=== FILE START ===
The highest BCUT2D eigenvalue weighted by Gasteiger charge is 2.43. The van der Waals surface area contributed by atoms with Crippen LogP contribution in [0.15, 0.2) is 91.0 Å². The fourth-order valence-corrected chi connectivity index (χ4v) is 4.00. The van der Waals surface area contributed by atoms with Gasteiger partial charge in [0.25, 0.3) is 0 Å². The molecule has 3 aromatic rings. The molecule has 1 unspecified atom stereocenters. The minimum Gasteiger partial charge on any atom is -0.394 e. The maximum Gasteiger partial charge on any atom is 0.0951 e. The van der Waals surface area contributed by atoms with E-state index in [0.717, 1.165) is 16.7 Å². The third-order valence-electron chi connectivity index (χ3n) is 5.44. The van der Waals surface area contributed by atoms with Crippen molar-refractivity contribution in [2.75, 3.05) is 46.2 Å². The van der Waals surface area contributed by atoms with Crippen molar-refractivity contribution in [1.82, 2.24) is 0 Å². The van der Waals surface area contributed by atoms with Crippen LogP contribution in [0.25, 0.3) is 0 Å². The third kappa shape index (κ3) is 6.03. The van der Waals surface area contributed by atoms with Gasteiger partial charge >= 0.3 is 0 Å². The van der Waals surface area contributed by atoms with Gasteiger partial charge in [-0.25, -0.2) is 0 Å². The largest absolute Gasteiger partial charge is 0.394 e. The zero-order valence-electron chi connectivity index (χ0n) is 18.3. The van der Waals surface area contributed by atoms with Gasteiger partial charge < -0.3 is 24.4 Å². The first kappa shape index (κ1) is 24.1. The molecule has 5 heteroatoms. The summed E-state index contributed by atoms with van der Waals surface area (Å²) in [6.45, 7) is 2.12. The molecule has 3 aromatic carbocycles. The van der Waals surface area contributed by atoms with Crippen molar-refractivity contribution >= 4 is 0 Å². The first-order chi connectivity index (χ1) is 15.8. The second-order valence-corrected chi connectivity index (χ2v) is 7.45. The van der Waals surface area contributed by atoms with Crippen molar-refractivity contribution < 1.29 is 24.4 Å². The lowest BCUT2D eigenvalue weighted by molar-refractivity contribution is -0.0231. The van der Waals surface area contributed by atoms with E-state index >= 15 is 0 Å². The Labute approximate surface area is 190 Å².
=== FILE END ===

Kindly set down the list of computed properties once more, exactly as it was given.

The highest BCUT2D eigenvalue weighted by Gasteiger charge is 2.43. The van der Waals surface area contributed by atoms with Crippen LogP contribution in [0.15, 0.2) is 91.0 Å². The fourth-order valence-corrected chi connectivity index (χ4v) is 4.00. The van der Waals surface area contributed by atoms with Gasteiger partial charge in [0.25, 0.3) is 0 Å². The molecule has 3 aromatic rings. The molecule has 1 unspecified atom stereocenters. The minimum Gasteiger partial charge on any atom is -0.394 e. The maximum Gasteiger partial charge on any atom is 0.0951 e. The van der Waals surface area contributed by atoms with E-state index in [0.717, 1.165) is 16.7 Å². The third-order valence-electron chi connectivity index (χ3n) is 5.44. The van der Waals surface area contributed by atoms with Crippen molar-refractivity contribution in [2.75, 3.05) is 46.2 Å². The van der Waals surface area contributed by atoms with Crippen molar-refractivity contribution in [1.82, 2.24) is 0 Å². The van der Waals surface area contributed by atoms with Crippen LogP contribution in [0.25, 0.3) is 0 Å². The third kappa shape index (κ3) is 6.03. The van der Waals surface area contributed by atoms with Gasteiger partial charge >= 0.3 is 0 Å². The van der Waals surface area contributed by atoms with Gasteiger partial charge in [-0.25, -0.2) is 0 Å². The largest absolute Gasteiger partial charge is 0.394 e. The zero-order valence-electron chi connectivity index (χ0n) is 18.3. The van der Waals surface area contributed by atoms with Gasteiger partial charge < -0.3 is 24.4 Å². The first kappa shape index (κ1) is 24.1. The molecule has 5 heteroatoms. The summed E-state index contributed by atoms with van der Waals surface area (Å²) in [6.45, 7) is 2.12. The molecule has 3 aromatic carbocycles. The van der Waals surface area contributed by atoms with Crippen molar-refractivity contribution >= 4 is 0 Å². The first-order chi connectivity index (χ1) is 15.8. The second-order valence-corrected chi connectivity index (χ2v) is 7.45. The van der Waals surface area contributed by atoms with Crippen molar-refractivity contribution < 1.29 is 24.4 Å². The lowest BCUT2D eigenvalue weighted by molar-refractivity contribution is -0.0231. The van der Waals surface area contributed by atoms with E-state index >= 15 is 0 Å². The Labute approximate surface area is 190 Å².